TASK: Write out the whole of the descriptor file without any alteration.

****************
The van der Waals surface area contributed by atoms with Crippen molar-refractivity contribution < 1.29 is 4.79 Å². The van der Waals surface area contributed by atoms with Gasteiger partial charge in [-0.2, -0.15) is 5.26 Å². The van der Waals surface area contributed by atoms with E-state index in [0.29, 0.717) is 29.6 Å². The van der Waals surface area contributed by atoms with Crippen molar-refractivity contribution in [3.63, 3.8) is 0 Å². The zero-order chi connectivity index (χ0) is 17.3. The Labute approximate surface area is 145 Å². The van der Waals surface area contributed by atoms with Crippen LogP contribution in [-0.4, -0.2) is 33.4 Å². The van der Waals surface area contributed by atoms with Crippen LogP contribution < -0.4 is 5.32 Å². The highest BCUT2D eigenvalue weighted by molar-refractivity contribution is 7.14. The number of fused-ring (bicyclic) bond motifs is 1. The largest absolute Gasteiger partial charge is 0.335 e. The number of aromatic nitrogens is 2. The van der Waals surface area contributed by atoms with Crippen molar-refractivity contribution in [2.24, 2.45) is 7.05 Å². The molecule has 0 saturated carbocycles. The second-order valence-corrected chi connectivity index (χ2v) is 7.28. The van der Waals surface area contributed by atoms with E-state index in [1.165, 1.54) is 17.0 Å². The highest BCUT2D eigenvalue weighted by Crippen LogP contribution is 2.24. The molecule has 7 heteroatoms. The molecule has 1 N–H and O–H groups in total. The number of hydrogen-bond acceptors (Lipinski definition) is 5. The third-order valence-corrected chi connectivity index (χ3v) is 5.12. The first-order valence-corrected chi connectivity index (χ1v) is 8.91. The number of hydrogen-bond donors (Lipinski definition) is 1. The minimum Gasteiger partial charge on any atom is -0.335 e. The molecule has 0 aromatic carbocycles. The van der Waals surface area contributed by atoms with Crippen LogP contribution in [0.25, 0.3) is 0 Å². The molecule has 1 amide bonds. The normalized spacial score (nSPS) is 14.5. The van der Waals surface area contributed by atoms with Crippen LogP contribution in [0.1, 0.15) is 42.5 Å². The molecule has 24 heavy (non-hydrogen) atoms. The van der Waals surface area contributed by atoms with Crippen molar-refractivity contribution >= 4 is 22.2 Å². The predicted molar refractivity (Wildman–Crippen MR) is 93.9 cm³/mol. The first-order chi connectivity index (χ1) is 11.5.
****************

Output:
The van der Waals surface area contributed by atoms with Crippen molar-refractivity contribution < 1.29 is 4.79 Å². The van der Waals surface area contributed by atoms with Gasteiger partial charge in [-0.2, -0.15) is 5.26 Å². The van der Waals surface area contributed by atoms with E-state index in [0.29, 0.717) is 29.6 Å². The van der Waals surface area contributed by atoms with Crippen molar-refractivity contribution in [3.63, 3.8) is 0 Å². The zero-order chi connectivity index (χ0) is 17.3. The Labute approximate surface area is 145 Å². The van der Waals surface area contributed by atoms with Crippen LogP contribution in [-0.4, -0.2) is 33.4 Å². The van der Waals surface area contributed by atoms with Crippen LogP contribution < -0.4 is 5.32 Å². The highest BCUT2D eigenvalue weighted by molar-refractivity contribution is 7.14. The number of fused-ring (bicyclic) bond motifs is 1. The largest absolute Gasteiger partial charge is 0.335 e. The number of aromatic nitrogens is 2. The van der Waals surface area contributed by atoms with Crippen molar-refractivity contribution in [2.24, 2.45) is 7.05 Å². The molecule has 0 saturated carbocycles. The second-order valence-corrected chi connectivity index (χ2v) is 7.28. The van der Waals surface area contributed by atoms with E-state index in [1.165, 1.54) is 17.0 Å². The highest BCUT2D eigenvalue weighted by Crippen LogP contribution is 2.24. The molecule has 7 heteroatoms. The molecule has 1 N–H and O–H groups in total. The number of hydrogen-bond acceptors (Lipinski definition) is 5. The third-order valence-corrected chi connectivity index (χ3v) is 5.12. The first-order valence-corrected chi connectivity index (χ1v) is 8.91. The number of hydrogen-bond donors (Lipinski definition) is 1. The minimum Gasteiger partial charge on any atom is -0.335 e. The molecule has 0 aromatic carbocycles. The van der Waals surface area contributed by atoms with Crippen LogP contribution in [0.25, 0.3) is 0 Å². The molecule has 1 amide bonds. The normalized spacial score (nSPS) is 14.5. The van der Waals surface area contributed by atoms with Crippen LogP contribution in [0.1, 0.15) is 42.5 Å². The molecule has 24 heavy (non-hydrogen) atoms. The van der Waals surface area contributed by atoms with Crippen molar-refractivity contribution >= 4 is 22.2 Å². The predicted molar refractivity (Wildman–Crippen MR) is 93.9 cm³/mol. The first-order chi connectivity index (χ1) is 11.5.